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Money Mentors: Help for the Financially-Illiterate

Posted by : Premraj | Posted on : Tuesday, November 10, 2015

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Not many people would admit that they were bad with money. Yet, in a country where newspaper headlines often print headlines that scream things like Epidemic of debt spreads to Britain’s middle class and Britain in grip of ‘shopaholic’ epidemic every now and then, money management is certainly a struggle. If you aren’t sure how to score yourself on the way you’ve managed your financial life so far, there are a few simple questions that you can put to yourself for a clearer picture.

It’s easy to test yourself for money management skills

Do you have an emergency fund: If you don’t have anything saved up for a rainy day, for unexpected unemployment or illnesses, it’s easy to say that you’re having trouble understanding how money works.

Do you often need to juggle money to pay bills: Bills are completely predictable. If you feel the need to turn to your credit cards each month or need to investigate the possibility of making part payments, you probably have problems.

You don’t have a clear feel for how your money gets spent: People who have a hard time getting a handle on their time and money often have no mental map for how these resources slip out of their hands. If you can overspend at the beginning of the month when you are flush with funds, without thinking about how bad things will be at the end of the month, you can be sure that something needs tweaking.

You pay interest on your credit cards: Credit cards aren’t supposed to be a long-term funds management resource. Rather, they are about helping you work things out in the short term. If you find yourself paying interest month after month,  it means that you probably use this tool the wrong way, something that can only come from poor money management skills.

So what do you do?

Some lucky people have an inborn sense for how they spend their time and money. They have a sense that constantly and automatically keeps itself updated of how much they have of either resource. Each penny they spend, their mental resource map talks to their self-preservation instinct, and fires up a fight-or-flight response. When this happens, they simply do not feel tempted to spend anymore.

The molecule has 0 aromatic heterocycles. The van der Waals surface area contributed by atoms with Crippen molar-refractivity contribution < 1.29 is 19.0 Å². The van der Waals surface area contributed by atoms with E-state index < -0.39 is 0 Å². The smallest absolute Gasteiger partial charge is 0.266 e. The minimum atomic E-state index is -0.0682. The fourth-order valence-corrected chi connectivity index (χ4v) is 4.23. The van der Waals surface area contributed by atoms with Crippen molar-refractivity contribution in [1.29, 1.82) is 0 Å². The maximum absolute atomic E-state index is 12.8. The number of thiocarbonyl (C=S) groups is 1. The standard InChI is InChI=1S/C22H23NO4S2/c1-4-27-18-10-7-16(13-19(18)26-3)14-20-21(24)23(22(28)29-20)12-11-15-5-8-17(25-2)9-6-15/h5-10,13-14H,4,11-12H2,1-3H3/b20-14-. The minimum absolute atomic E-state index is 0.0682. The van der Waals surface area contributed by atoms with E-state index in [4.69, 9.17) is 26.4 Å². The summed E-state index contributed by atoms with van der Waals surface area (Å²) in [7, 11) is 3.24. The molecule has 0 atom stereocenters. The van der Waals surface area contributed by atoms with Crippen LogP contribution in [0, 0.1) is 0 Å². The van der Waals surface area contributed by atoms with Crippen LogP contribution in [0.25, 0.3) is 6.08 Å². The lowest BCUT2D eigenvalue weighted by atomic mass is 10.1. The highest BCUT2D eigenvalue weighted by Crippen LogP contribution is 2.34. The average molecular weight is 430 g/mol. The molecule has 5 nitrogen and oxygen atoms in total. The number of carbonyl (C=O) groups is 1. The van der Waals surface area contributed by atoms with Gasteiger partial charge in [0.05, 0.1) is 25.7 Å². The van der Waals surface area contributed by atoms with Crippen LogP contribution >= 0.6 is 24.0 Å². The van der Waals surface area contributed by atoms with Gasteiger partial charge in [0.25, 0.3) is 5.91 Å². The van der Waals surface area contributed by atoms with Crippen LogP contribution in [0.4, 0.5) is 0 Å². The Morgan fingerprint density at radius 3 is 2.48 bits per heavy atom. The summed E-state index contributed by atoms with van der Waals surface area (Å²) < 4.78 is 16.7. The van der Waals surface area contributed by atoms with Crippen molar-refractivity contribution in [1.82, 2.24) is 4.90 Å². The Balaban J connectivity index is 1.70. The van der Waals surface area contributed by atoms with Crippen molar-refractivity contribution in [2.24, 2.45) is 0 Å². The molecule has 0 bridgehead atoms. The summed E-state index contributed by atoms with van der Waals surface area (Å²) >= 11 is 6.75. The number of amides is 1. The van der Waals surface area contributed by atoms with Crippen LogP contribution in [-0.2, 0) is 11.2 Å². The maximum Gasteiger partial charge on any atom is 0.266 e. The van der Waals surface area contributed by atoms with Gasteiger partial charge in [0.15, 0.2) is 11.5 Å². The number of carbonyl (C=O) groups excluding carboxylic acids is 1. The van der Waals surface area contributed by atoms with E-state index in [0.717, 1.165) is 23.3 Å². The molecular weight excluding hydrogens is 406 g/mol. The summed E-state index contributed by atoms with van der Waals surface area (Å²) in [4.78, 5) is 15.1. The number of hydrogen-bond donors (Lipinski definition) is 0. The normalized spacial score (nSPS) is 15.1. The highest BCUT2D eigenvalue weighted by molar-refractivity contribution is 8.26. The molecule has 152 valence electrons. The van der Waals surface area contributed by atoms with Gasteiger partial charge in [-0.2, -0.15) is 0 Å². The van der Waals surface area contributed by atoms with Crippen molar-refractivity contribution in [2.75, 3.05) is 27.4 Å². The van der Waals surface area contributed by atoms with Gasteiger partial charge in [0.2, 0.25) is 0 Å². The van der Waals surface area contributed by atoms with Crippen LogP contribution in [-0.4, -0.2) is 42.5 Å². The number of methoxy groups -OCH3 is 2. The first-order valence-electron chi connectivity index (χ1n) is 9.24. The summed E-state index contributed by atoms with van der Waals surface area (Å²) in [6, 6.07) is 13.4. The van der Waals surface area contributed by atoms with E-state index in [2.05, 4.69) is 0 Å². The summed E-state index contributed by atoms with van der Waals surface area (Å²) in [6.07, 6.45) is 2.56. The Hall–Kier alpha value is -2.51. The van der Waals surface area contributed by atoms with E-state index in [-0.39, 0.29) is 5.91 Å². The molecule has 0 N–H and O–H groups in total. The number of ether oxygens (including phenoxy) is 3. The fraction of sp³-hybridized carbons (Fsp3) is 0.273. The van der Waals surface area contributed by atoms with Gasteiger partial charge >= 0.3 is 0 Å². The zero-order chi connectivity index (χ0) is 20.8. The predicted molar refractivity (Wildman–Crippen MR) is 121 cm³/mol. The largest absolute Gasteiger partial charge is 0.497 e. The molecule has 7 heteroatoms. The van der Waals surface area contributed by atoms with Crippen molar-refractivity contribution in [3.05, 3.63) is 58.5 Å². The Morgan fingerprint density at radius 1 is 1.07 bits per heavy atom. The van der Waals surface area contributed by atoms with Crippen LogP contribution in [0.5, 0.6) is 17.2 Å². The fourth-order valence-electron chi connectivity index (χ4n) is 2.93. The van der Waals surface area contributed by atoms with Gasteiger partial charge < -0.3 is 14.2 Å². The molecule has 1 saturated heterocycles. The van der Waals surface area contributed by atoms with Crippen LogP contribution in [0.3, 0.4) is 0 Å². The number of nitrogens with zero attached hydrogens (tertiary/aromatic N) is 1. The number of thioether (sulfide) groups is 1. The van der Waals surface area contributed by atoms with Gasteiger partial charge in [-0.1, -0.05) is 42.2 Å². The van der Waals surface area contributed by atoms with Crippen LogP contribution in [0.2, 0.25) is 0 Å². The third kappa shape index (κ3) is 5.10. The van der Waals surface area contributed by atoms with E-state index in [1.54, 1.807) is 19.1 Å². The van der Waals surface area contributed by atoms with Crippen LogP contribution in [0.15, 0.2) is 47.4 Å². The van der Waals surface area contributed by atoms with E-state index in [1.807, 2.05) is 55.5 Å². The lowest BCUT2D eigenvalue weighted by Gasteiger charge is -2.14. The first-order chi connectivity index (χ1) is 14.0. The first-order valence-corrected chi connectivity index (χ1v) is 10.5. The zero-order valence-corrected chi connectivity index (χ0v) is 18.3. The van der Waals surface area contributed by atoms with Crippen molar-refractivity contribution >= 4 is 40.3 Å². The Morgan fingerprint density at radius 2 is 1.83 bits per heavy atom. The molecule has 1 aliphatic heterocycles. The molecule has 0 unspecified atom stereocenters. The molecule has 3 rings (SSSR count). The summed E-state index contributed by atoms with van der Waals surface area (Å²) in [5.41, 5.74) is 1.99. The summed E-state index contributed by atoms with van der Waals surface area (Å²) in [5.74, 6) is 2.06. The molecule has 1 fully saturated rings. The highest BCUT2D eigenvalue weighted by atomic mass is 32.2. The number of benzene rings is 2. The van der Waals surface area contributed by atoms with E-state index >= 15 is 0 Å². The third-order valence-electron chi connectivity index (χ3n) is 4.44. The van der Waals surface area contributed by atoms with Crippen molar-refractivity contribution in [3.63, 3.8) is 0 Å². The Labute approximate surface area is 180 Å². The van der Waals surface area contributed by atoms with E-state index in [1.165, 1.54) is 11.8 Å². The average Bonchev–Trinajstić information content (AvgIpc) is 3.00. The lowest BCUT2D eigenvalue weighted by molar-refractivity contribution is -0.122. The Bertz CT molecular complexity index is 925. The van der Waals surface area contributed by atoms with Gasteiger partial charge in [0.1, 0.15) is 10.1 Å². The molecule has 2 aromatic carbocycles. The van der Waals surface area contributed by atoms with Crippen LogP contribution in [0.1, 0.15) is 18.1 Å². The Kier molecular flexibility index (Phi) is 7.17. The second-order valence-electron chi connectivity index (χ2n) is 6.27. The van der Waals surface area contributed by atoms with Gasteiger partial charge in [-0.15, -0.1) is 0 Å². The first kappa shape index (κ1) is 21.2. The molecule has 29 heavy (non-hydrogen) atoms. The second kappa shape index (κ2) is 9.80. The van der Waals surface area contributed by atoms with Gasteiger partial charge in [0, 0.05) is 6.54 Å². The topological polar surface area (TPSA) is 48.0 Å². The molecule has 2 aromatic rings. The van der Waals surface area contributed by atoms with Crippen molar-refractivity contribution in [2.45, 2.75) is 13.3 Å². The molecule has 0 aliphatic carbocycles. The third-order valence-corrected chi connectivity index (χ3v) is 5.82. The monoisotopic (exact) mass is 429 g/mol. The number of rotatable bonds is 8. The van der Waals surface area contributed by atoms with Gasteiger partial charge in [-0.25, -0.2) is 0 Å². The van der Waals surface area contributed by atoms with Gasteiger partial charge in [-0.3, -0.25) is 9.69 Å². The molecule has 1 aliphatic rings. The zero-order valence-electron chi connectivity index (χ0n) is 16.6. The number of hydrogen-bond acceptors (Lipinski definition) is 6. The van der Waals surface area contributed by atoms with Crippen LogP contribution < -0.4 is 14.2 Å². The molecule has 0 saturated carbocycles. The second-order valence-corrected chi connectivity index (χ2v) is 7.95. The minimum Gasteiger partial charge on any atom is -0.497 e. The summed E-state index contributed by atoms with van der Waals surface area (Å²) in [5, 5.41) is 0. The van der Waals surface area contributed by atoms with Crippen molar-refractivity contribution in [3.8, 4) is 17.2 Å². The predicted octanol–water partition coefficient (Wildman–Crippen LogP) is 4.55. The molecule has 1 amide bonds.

These people will never run short of money, because they are blessed with a system in which different parts of their brain talk to one another. If you don’t have this yourself, you don’t have to beat yourself up over it. You need to rely on technology to make up for the problem. A number of ingenious money-management apps can be a great help.

Apps for receipt management

Receipt management apps such as OneReceipt help you keep track of your expenses by letting you click photographs of every receipt you get, so that you don’t have to manually key in data. It is an especially useful tool for people who tend to find it offputting that they need to fiddle with an onscreen keyboard to input numbers each time they spend something.

Shopping apps

Apps like My Supermarket help you quickly find the cheapest source for groceries and other supermarket staples. Once you put in your shopping list for the month, the app scours every supermarket in your area for the best prices.

Apps for bill management

Since your monthly bills for rent, utilities, petrol, insurance, cable and various services that you use are a budgetary fixture, there’s no call for late payment. Apps like Bill Monitor keep track of how much you owe on each bill, and what the due dates are. They don’t let you forget. According to real estate major HE Lettings (click here to go to HE Lettings), tenants who use apps such as these rarely fall behind on rent.

Apps that make responsible spending a game

Game-like apps turn learning financial responsibility into an interesting challenge. 52 Weeks Money Challenge is one of the most popular examples. It lets you plug in how much you make, what your expenses are and how much you’d like to save. The app then tells you how much you exactly you get to spend each week, and how much you need to set aside.

This is only a partial listing of the apps that you get to use. If none of these apps seem to truly speak to you, you can go out exploring for more. When you find the right app for the way your mind works, it can magically help you understand your money better.

Janine Tucker works in financial planning and is always happy to provide some tips and guidance online on consumer finance matters. She is a regular writer for a number of relevant websites.

 

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